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Alzheimer’s Disease and Dementia

How To Celebrate the Holidays with a Loved One Who Has Dementia

For many people, the holidays are a time of cheer and celebration, but this season can have its challenges. This is especially true for those caring for loved ones with Alzehimer’s or other forms of dementia. Caregivers may experience increased stress as they try to balance holiday festivities with a loved one’s care. Those with dementia may also feel overwhelmed by the changes and fast-paced nature of the season.

Here are some ways you can create a more pleasant season for yourself and your loved one and, in turn, experience a little more holiday cheer.

Manage Expectations

Expectations to keep up family traditions or host gatherings may add to your feelings of stress. It’s important to communicate what modifications you are making to traditions and educate loved ones as to why these accommodations–such as scheduling earlier events or limiting visitors–are necessary this year. 

As a caregiver, also be sure to set realistic expectations for yourself. Remember that you can’t do it all–and should not be expected to! Delegate or ask for help where you can.

Create a Soothing Space

Whether your loved one lives in a memory care community like The Stayton, or with you or a family member, keep decorative changes minimal. Avoid large displays or blinking lights, as these can confuse seniors with dementia. Also bypass potentially hazardous decorations, like burning candles, trees that aren’t secured to walls, fragile décor or faux foods that could be mistakenly eaten.

If you choose to attend or host a party or event, keep it brief and know that you and your loved one may need to leave or end the gathering early. Whether your celebration is at your home or someone else’s, ensure ahead of time that there’s a quiet room for your loved one to rest or relax if they need a break from the excessive stimulation. 

Prepare for (and Limit) Visitors

Feelings of isolation and loneliness can be common in older adults during the holidays, so it’s important to encourage family and friends to visit with your loved one. Schedule these visits at times when they are at their best or have visitors call ahead to ensure it’s a good day to stop by. Seniors with dementia are usually at their sharpest in the mornings, as sundowning may happen later in the day.

Update visitors ahead of time with any differences in memory or behavior since their last visit. Give them tips on how to communicate with your loved one, such as:

  • Listening patiently and not interrupting
  • Leaving enough time for the person with dementia to think and respond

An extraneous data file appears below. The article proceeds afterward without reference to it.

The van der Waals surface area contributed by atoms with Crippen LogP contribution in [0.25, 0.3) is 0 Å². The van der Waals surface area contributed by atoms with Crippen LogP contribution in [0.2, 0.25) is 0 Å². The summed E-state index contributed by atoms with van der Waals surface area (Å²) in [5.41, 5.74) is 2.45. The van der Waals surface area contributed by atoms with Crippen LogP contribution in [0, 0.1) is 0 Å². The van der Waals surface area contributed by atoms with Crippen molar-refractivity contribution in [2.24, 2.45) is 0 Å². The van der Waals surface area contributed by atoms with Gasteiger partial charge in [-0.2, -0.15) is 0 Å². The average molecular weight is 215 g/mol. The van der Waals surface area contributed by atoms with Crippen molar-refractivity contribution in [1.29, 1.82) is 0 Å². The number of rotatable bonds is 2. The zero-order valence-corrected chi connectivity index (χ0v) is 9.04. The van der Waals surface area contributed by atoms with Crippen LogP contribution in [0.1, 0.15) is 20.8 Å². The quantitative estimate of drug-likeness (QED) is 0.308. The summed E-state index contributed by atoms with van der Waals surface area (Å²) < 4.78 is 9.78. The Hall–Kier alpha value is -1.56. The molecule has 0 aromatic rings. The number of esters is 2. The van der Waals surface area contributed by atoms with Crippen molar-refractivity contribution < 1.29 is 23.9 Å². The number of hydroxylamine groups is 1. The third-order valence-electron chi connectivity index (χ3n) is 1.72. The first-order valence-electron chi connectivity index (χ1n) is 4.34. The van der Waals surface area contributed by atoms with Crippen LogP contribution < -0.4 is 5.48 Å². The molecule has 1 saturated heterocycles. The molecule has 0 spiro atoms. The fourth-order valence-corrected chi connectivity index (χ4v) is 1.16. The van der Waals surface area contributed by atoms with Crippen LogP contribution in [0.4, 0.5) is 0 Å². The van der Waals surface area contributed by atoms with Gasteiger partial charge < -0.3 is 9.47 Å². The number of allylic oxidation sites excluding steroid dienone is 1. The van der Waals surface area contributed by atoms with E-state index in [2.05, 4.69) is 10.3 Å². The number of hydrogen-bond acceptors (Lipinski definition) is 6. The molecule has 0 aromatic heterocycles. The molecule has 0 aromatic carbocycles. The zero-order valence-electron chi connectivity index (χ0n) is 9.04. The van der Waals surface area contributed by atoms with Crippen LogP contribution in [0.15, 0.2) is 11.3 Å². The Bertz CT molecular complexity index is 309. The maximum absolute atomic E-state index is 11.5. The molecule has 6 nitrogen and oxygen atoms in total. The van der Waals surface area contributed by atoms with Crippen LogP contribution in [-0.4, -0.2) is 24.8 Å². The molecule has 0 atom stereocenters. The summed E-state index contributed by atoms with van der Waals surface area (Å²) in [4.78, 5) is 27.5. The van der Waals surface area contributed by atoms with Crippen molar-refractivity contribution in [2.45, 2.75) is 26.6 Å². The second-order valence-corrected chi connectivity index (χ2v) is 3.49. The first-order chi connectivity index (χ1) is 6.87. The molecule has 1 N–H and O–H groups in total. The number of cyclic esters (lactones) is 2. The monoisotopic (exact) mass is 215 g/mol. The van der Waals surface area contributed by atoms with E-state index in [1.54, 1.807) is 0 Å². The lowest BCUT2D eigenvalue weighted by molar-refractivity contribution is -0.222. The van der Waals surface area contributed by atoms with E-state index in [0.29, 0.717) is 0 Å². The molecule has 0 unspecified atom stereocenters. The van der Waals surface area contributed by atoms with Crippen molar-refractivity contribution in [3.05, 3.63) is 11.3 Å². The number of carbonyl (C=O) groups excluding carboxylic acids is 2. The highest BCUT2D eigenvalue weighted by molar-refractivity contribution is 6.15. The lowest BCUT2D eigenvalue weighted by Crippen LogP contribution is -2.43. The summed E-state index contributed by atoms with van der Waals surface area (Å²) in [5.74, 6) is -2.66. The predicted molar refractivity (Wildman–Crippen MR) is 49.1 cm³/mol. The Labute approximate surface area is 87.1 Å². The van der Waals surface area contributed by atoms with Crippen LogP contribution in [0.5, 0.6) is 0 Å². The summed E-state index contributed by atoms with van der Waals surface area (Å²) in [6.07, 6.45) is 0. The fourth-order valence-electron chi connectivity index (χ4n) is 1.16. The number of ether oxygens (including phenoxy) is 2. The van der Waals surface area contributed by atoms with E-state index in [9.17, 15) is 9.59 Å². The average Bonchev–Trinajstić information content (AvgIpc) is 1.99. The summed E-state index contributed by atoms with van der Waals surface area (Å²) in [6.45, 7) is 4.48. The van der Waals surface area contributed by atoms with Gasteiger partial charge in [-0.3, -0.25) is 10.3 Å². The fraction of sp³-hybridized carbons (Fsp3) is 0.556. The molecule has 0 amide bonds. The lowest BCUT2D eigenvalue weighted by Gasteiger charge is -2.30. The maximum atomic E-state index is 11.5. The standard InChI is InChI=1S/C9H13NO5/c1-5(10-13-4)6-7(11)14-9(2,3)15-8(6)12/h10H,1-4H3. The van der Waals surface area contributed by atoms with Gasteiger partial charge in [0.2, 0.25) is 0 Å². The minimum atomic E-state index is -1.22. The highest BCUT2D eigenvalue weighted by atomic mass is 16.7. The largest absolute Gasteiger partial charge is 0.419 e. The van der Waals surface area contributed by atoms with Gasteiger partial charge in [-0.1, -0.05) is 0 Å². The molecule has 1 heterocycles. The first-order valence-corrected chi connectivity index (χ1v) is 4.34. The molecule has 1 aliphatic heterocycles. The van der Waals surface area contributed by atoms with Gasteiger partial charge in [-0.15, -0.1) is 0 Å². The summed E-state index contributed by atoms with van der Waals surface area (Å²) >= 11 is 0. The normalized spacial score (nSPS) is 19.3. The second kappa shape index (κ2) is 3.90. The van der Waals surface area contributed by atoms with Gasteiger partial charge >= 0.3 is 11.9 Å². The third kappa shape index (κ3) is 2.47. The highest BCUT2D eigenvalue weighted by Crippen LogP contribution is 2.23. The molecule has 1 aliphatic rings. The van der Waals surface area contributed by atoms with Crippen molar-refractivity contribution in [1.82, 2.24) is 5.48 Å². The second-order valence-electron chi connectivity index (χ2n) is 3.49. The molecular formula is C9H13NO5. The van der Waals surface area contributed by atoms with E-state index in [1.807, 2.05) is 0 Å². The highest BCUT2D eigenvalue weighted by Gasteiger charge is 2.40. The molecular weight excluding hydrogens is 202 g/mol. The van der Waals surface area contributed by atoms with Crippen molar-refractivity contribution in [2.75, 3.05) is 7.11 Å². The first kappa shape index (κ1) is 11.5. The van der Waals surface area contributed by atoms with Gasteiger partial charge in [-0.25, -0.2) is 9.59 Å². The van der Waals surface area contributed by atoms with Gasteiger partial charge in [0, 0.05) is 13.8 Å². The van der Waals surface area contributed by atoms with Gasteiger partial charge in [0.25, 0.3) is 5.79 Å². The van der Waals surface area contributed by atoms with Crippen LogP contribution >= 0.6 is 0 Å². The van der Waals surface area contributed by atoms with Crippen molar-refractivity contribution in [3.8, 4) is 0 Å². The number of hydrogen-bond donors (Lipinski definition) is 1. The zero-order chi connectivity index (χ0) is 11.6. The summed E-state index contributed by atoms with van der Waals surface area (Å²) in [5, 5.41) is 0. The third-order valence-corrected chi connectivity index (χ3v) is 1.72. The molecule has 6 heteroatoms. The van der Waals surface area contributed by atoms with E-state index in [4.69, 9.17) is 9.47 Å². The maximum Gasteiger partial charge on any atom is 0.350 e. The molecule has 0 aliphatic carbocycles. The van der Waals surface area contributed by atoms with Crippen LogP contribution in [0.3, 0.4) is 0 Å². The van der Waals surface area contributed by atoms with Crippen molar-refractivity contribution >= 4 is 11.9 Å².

• Not criticizing or correcting repeated comments and errors

If spending time in person isn’t feasible, schedule a video chat to ensure your loved one gets some quality time with the people most special to them.

Adapt Holiday Activities

Adjusting family traditions and activities to match your loved one’s needs is a great way to keep the customs alive. Consider what traditions are most important for you, the person with dementia and your family members. Then, think about ways you can recreate these traditions to balance the needs, desires and enjoyment of all. For example, instead of having a late family dinner, opt for brunch instead. Or, simplify a large, elaborate party by swapping it for an intimate holiday meal with close family. 

You will also want to make time in the day for relaxation, as those with dementia can get overwhelmed in a fast-paced environment. It’s important to note that people with dementia thrive on routine, so you will want to plan events around this. 

Consider adding activities that have beneficial outcomes for people with Alzhiemer’s or other forms of dementia to your holiday itinerary. Ask them to spend time with you as you prepare for upcoming events or involve them in holiday baking or decorating. Listening to soothing music, taking a walk to enjoy outdoor holiday decor or baking cookies are other great ways to stimulate the senses. Reminiscing can also be comforting to those with dementia, so break out those old family photo albums and make time to admire their favorite seasonal keepsakes. 

Take Time To Savor the Experience 

Above all, ensure that you take time to enjoy each moment with your loved one during the holiday season. Practice being present and appreciating the time you get to spend with them. When you feel stressed, be intentional about making time for yourself so that you can be at your best during these special moments. 

Explore Memory Care at The Stayton 

At The Stayton, we provide exceptional memory care services to help seniors with dementia live a safe, stimulating and comfortable life here. Our team of highly-trained memory care specialists can give your loved one the exceptional and compassionate care they need, as well as access to enrichment programs and social events year-round. 

Contact us today to schedule a tour and see what life is like at The Stayton.

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